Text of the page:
31 minutes ago, lake district canary said:

I won't be responding to you again. 

Your concession, even if completely cowardly, is accepted. I hope you reflect on your inability to continue this argument and your own contribution to the creation of a culture that increases the prospect of people dying on our roads.

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48 minutes ago, lake district canary said:

Think on, after your persistent lack of understanding, I won't be responding to you again. 

Didn't you call someone a snowflake on another thread for refusing to listen to your nonsense any longer?

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50 minutes ago, lake district canary said:

I won't be responding to you again. 

 

5 minutes ago, lake district canary said:

I don't engage with those who can't argue their case without using abusive language. There are two sides to the story which you fail to recognise. Totally. Good day. 

Well done, Lakey.

Quite a lot of people get abusive with you, don't they. Someone with self-awareness and the ability to conduct a bit of introspection might locate a common denominator.

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25 minutes ago, lake district canary said:

I don't engage with those who can't argue their case without using abusive language. There are two sides to the story which you fail to recognise. Totally. Good day. 

 

 

It's always everybody else's fault when people respond to your clueless nonsense. I see you're now using right-wing terms like 'snowflake', yet flounce off whenever anybody calls you out on your yawn-inducing ramblings. Your views on certain topics suggest you have a very ignorant view of the world and quite frankly you come off as a bitter old man.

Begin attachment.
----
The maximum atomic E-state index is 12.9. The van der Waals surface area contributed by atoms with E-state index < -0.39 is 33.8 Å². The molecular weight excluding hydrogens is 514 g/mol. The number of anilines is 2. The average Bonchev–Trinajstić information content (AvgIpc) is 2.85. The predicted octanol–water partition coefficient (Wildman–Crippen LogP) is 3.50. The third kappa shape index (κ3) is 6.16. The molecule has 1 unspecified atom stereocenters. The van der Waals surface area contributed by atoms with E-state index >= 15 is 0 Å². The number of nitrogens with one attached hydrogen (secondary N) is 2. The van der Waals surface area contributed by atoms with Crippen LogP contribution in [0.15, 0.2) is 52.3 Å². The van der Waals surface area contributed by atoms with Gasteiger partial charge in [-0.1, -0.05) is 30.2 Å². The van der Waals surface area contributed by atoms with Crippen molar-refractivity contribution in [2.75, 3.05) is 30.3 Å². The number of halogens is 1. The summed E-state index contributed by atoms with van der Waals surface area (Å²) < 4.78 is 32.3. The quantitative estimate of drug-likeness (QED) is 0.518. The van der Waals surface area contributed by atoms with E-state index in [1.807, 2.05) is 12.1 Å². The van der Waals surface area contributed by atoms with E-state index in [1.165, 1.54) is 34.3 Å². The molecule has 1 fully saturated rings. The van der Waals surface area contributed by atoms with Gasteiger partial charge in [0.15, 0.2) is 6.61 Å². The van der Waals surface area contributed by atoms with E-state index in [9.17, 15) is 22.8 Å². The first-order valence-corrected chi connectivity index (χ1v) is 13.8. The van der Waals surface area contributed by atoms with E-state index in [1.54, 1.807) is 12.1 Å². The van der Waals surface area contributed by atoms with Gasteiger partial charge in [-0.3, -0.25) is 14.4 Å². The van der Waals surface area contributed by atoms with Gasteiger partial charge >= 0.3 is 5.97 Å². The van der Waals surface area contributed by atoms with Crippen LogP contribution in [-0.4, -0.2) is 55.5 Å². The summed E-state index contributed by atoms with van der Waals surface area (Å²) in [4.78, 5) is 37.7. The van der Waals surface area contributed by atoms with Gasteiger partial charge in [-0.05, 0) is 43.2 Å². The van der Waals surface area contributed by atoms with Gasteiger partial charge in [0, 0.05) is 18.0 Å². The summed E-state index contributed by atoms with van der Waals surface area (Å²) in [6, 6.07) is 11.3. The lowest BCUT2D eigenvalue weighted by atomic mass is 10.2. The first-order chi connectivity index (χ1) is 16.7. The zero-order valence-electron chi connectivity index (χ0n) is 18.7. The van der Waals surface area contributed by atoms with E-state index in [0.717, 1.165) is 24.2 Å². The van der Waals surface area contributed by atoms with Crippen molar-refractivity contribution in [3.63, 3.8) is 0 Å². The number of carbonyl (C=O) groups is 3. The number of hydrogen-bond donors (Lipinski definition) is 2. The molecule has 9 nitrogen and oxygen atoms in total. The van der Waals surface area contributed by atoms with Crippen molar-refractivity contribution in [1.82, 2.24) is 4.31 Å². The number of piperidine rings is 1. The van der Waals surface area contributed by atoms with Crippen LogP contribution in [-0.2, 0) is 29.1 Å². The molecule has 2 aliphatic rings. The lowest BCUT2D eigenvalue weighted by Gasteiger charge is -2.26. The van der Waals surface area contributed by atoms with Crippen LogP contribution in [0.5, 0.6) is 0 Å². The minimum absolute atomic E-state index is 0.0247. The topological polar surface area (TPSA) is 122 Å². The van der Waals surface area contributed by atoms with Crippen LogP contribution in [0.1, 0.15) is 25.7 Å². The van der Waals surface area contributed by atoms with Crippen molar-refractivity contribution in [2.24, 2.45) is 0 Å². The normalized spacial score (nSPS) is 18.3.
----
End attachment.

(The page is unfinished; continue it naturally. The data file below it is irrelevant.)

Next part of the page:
We've been here time and time again with you winding people up with your pompous and condescending tone; ever think the problem might be your end?!

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Lol, there you are again. Would be nice if you could give opinions on the subject being discussed sometimes, rather than ignoring that and casting judgement on someone you don't know or have never met.  As to the subject being discussed, my reasoning has been clear and I have tried to be balanced with it.  Not that it seems to have made much difference.....

As for your interventions - a religious person might say "let he who is without sin cast the first stone". In other words we are all flawed, we can all be right or wrong, including you. 

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2 minutes ago, lake district canary said:

and I have tried to be balanced with it

You were trying to be balanced? Oh, you didn't succeed. Best try harder.

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See. There you go again. You can't resist climbing up onto that moral high ground. No wonder so many think you're a bell end.

PS, using 'lol' is the comeback of a teenage girl, not an old fart like you.

Edited by Hoola Han Solo